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Travel Troubleshooter: Multiple airlines dropped the ball

  • Article by: CHRISTOPHER ELLIOTT
  • September 6, 2013 - 1:38 PM

Q: I booked a flight from Dayton, Ohio, to Shanghai through US Airways, and things went terribly wrong with my ticket.

The first two of the three segments of my trip were on United Airlines. The United agent at the Dayton airport had great difficulty printing my boarding passes and eventually informed me that she would have to issue a paper ticket.

When I checked in for my return flight in Shanghai, I was told that I did not have a reservation on the Air Canada flight. I showed the agents my e-mailed confirmation from US Airways and the agents informed me that there was nothing they could do.

Ultimately, I had to buy a new ticket for the very flight I was confirmed on, at a cost of $2,450. I hated to take this action, but I was essentially stranded in China.

Once I arrived in Toronto, a US Airways agent confirmed that I had been booked on the Air Canada flight all along. I have written every airline involved in this problem since then, asking for a refund. But so far US Airways has refunded me only $16.79. Can you help?

 

A: Airline codesharing — which is what you experienced when you booked a US Airways ticket but ended up flying on United and Air Canada — is a common practice with questionable benefits to passengers. Basically, it allows a carrier like US Airways to sell flights on another airline while claiming them as their own.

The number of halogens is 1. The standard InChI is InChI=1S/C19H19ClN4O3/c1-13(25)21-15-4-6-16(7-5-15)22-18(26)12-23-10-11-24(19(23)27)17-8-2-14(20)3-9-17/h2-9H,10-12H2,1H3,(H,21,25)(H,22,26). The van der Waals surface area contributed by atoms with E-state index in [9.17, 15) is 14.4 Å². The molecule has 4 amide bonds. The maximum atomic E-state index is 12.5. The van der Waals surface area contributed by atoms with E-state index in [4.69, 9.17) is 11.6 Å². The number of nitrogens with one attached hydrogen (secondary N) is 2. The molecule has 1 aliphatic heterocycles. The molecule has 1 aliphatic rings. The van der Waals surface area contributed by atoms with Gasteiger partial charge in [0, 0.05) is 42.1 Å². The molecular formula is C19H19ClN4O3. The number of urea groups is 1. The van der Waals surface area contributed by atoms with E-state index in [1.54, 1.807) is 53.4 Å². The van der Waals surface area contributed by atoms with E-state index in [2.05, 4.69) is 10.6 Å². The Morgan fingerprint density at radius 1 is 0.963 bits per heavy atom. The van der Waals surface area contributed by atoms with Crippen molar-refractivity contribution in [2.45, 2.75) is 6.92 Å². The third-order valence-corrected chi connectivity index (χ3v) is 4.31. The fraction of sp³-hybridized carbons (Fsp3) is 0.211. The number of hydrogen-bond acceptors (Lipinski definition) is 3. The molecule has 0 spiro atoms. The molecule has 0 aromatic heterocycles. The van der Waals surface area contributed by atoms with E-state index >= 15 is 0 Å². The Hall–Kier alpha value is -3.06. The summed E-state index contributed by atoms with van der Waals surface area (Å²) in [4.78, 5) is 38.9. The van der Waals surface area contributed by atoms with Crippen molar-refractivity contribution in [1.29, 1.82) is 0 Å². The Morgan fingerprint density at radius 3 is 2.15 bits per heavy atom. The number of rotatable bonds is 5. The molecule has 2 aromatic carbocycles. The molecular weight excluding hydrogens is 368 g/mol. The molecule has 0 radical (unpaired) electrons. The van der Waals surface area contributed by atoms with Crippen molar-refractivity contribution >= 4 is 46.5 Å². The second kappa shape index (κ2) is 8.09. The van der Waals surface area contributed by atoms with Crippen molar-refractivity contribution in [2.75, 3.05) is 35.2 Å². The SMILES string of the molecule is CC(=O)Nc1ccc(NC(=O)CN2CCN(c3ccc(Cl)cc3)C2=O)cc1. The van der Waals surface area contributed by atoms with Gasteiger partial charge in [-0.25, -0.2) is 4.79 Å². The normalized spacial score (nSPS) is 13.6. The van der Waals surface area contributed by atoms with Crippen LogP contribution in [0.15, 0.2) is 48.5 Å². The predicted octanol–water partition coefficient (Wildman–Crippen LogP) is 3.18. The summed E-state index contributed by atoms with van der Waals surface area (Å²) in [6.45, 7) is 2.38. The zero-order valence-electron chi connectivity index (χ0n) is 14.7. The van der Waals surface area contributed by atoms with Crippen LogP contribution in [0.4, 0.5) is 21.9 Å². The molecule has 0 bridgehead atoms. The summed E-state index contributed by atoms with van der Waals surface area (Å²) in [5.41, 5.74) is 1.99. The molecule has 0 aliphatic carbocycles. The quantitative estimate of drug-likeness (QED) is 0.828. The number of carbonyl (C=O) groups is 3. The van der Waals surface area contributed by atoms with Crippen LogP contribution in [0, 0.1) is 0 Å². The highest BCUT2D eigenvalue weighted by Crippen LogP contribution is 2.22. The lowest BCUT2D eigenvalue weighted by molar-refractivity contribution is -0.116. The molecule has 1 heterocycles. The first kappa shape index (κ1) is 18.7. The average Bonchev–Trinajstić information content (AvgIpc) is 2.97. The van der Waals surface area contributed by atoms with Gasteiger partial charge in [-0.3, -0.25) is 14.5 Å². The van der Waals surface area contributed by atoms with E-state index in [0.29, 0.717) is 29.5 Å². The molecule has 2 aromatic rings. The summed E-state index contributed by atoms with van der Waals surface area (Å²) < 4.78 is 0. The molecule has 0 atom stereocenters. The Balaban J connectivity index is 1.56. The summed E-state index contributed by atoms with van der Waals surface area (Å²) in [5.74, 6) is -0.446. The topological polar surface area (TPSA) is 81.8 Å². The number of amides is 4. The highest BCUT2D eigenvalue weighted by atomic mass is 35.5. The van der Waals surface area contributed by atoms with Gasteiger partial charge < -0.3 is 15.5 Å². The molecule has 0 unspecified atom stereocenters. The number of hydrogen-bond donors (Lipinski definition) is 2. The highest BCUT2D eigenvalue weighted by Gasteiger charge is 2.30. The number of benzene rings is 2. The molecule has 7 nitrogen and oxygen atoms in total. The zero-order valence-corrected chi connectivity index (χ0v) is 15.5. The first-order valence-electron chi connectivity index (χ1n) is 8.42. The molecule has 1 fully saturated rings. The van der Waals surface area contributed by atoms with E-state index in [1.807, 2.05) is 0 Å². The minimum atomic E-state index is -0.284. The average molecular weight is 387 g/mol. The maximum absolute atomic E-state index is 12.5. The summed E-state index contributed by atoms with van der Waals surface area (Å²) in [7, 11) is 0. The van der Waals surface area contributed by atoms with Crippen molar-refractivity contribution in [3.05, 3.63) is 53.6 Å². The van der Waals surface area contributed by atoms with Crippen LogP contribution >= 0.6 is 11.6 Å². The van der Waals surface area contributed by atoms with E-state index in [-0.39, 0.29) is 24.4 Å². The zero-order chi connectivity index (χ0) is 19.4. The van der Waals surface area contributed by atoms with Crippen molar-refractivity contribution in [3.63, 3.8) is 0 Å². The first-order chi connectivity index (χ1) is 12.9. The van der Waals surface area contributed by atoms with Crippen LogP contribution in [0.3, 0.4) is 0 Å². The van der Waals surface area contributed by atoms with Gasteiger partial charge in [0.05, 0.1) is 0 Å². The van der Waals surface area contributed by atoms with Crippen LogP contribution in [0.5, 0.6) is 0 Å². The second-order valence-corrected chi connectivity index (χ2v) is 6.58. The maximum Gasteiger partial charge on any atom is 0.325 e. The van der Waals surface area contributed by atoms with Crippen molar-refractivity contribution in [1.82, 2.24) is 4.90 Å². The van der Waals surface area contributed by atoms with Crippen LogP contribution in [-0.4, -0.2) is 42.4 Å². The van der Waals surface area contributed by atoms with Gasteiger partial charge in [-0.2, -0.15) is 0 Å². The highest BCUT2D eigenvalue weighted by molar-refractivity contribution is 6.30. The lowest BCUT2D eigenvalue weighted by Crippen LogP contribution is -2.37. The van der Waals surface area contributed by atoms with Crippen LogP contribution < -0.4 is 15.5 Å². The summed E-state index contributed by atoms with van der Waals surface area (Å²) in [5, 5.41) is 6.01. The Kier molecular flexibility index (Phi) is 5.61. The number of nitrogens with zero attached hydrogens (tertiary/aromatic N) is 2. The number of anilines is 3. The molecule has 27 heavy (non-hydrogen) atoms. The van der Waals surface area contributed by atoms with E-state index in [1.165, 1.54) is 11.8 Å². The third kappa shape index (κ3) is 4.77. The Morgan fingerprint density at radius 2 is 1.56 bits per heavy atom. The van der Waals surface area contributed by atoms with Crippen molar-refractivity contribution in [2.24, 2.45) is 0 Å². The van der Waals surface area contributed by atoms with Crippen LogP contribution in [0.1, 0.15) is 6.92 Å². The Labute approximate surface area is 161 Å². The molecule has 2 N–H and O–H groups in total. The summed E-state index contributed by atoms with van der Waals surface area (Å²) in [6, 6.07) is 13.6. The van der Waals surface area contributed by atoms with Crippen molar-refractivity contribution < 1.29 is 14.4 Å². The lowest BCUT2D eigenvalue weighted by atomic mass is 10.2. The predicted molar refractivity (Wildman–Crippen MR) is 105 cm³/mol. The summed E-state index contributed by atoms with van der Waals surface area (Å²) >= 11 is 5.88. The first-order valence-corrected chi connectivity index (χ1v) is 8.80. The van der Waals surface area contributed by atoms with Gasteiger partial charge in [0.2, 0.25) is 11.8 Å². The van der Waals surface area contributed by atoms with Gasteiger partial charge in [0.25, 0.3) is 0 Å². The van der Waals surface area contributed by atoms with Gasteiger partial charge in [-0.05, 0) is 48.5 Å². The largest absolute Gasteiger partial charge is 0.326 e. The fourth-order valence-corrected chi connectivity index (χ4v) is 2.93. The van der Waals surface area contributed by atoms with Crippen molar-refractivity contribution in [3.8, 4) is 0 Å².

US Airways sold you a flight from Dayton to Shanghai, even though it doesn’t fly that route. (That’s a discussion for another day.) If it isn’t going to operate the flight, it should at least take responsibility when something goes wrong with that ticket.

As I review the correspondence between you, United, Air Canada and US Airways, I find a round of finger-pointing, stalling and otherwise irresponsible corporate behavior. In the end, I contacted US Airways and it took weeks of back and forth between the airline and Air Canada to figure out what went wrong. But eventually, they did. You’ve received a refund from Air Canada — and an apology from US Airways.

 

Christopher Elliott is the ombudsman for National Geographic Traveler magazine. Read more tips on his blog, elliott.org or e-mail him at chris@elliott.org.

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